Khader Adnan, a Palestinian prisoner who went on a 66-day hunger strike over his detention without charge by Israel, has been released following a deal reached in February.
Adnan has since arrived at his home in the West Bank village of Arabah on Tuesday. He had refused food from December 18 until February 21 in protest over what he said was a violent and humiliating arrest and interrogation.
The detention of Adnan, a 33-year-old baker who was arrested "for activities that threaten regional security" due to his alleged leadership role in Islamic Jihad, an armed Palestinian group, triggered a series of protests calling for his release across Palestinian territories.
Earlier this year, an Israeli military court ordered that Adnan be placed for four months in administrative detention. Under Israeli law, such prisoners can be held indefinitely without trial or charge.
Human rights groups criticised the conditions in which he was being held at Ziv hospital in the northern Israeli town of Safed, where he was shackled to his bed by chains on both legs and one arm.
Mass hunger strike
Prior to his release on Tuesday, at least 1,200 Palestinian inmates of Israeli jails began an open-ended hunger strike, as rallies across the occupied territories marked "Prisoners' Day".
As thousands gathered in towns and cities in both the West Bank and the Gaza Strip, three-quarters of the 4,700 Palestinians held by Israel began refusing food, the Israel Prisons Service (IPS) said.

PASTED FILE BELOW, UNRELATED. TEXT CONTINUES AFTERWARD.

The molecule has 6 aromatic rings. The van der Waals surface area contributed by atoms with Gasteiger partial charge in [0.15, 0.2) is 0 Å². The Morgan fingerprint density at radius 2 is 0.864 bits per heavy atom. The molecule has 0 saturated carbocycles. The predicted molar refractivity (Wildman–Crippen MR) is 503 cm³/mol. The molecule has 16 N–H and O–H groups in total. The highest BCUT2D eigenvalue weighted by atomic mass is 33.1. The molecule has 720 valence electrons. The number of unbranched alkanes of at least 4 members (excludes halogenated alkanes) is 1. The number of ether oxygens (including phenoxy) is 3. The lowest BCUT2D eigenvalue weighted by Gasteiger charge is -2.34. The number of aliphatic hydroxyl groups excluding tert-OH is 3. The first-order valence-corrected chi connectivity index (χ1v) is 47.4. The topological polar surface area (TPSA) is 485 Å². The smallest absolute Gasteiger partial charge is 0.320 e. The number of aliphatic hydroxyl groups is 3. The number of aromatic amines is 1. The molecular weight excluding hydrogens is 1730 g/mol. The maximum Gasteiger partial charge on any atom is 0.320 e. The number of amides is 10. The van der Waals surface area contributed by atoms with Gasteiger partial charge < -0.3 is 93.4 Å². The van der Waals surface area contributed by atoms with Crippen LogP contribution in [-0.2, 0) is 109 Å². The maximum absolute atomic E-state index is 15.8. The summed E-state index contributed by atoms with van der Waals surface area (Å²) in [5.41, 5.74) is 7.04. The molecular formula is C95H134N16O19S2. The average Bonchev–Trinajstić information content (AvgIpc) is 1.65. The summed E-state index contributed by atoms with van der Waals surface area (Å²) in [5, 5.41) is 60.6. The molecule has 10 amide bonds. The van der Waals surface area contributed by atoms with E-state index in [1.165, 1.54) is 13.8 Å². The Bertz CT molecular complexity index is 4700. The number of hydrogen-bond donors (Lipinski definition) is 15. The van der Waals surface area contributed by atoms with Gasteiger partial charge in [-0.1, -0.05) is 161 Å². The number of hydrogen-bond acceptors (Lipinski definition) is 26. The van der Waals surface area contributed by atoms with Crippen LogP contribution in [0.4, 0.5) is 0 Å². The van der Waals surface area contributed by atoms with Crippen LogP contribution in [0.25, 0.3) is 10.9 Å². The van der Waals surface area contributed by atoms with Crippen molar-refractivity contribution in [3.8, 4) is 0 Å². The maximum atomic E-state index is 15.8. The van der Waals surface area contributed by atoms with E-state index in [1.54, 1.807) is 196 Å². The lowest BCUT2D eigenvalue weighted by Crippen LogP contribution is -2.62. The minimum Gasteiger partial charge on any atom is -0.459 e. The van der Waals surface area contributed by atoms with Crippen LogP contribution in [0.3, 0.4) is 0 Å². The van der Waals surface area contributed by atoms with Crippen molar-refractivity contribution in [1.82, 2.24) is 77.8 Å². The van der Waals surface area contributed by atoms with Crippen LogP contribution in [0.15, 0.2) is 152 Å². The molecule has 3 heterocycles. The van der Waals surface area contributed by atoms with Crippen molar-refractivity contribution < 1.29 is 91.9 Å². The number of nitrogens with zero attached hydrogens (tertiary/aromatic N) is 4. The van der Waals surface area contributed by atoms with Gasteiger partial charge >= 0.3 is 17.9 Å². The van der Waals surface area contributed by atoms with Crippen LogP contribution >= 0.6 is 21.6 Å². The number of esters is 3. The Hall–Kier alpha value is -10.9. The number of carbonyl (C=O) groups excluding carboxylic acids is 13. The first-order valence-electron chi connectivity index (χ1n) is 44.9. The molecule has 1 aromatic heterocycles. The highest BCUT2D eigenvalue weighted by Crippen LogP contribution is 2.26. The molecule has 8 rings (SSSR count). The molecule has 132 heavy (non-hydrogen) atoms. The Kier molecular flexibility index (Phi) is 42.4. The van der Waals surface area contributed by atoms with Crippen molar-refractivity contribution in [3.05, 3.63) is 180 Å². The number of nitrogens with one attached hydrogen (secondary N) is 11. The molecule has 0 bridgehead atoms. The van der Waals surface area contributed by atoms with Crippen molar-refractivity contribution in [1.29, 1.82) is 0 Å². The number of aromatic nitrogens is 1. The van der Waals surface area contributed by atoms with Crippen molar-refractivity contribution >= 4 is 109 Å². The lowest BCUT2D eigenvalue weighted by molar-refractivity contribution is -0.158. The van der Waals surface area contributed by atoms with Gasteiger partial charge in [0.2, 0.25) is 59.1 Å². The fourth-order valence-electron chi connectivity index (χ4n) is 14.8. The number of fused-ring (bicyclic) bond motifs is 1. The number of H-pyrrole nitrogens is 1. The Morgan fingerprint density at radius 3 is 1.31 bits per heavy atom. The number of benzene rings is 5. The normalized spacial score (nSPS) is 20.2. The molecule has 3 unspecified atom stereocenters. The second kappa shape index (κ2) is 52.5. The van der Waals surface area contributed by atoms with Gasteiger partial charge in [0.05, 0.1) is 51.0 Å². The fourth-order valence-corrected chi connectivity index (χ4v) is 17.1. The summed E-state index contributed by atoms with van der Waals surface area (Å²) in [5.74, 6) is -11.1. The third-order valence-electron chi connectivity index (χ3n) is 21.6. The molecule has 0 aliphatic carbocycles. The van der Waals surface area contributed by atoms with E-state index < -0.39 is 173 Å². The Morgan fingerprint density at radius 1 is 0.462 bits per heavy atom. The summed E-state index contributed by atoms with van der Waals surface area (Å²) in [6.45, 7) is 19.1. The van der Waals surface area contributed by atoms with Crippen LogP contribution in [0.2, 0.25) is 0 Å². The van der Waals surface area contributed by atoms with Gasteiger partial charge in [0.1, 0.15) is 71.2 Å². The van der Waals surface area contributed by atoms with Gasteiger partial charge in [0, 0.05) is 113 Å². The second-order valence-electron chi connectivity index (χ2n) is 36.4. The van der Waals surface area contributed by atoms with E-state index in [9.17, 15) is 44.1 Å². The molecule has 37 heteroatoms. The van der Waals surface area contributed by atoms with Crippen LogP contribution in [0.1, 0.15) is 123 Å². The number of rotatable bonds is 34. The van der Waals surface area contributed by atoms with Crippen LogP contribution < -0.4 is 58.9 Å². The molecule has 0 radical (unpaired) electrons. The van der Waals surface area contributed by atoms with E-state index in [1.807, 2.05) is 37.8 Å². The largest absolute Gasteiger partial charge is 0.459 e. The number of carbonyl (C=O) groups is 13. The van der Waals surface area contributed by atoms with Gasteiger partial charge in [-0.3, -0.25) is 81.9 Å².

"In the framework of (Palestinian) Prisoners' Day, around 2,300 security prisoners said they were refusing their daily meals, and around 1,200 prisoners said they were starting a hunger strike," IPS spokeswoman Sivan Weizman said on Tuesday.
Another eight women inmates had also said they were refusing food as a show of solidarity with the Palestinian security prisoners, Weizman said.
"We have coped with hunger strikes in the past and we are prepared to do so again now," she added.
Speaking to crowds gathered in the northern West Bank city of Nablus, Qadura Fares, head of the Palestinian Prisoners Club, gave a higher figure for the hunger strike, saying "1,500 prisoners from all the factions" had joined it already and more were expected to later in the month.
"We are united and undivided when it comes to prisoners, and we will stand by them until they get their demands," he said.
The Palestinian Prisoner Affairs Ministry says there are about 4,700 Palestinians being held in Israeli prisons, including 319 being held without charge in so-called "administrative detention".